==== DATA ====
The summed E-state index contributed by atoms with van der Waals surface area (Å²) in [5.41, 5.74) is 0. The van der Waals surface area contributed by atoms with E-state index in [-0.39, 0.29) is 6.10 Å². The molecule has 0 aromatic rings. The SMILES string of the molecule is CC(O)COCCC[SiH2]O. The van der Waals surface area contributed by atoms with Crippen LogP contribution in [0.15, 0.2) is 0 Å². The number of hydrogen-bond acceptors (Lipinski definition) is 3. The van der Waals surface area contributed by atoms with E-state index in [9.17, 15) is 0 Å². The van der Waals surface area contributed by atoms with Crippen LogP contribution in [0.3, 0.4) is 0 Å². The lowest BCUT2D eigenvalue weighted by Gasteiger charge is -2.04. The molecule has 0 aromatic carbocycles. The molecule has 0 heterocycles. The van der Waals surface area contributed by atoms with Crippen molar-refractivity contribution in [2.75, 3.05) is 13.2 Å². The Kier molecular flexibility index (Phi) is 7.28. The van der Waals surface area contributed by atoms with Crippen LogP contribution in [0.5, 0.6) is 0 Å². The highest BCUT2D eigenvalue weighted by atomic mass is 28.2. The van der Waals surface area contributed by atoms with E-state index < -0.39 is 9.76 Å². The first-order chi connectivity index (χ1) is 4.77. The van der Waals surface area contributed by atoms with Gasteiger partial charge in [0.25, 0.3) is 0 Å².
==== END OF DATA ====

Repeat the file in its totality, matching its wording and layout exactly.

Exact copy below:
The summed E-state index contributed by atoms with van der Waals surface area (Å²) in [5.41, 5.74) is 0. The van der Waals surface area contributed by atoms with E-state index in [-0.39, 0.29) is 6.10 Å². The molecule has 0 aromatic rings. The SMILES string of the molecule is CC(O)COCCC[SiH2]O. The van der Waals surface area contributed by atoms with Crippen LogP contribution in [0.15, 0.2) is 0 Å². The number of hydrogen-bond acceptors (Lipinski definition) is 3. The van der Waals surface area contributed by atoms with E-state index in [9.17, 15) is 0 Å². The van der Waals surface area contributed by atoms with Crippen LogP contribution in [0.3, 0.4) is 0 Å². The lowest BCUT2D eigenvalue weighted by Gasteiger charge is -2.04. The molecule has 0 aromatic carbocycles. The molecule has 0 heterocycles. The van der Waals surface area contributed by atoms with Crippen molar-refractivity contribution in [2.75, 3.05) is 13.2 Å². The Kier molecular flexibility index (Phi) is 7.28. The van der Waals surface area contributed by atoms with Crippen LogP contribution in [0.5, 0.6) is 0 Å². The highest BCUT2D eigenvalue weighted by atomic mass is 28.2. The van der Waals surface area contributed by atoms with E-state index < -0.39 is 9.76 Å². The first-order chi connectivity index (χ1) is 4.77. The van der Waals surface area contributed by atoms with Gasteiger partial charge in [0.25, 0.3) is 0 Å².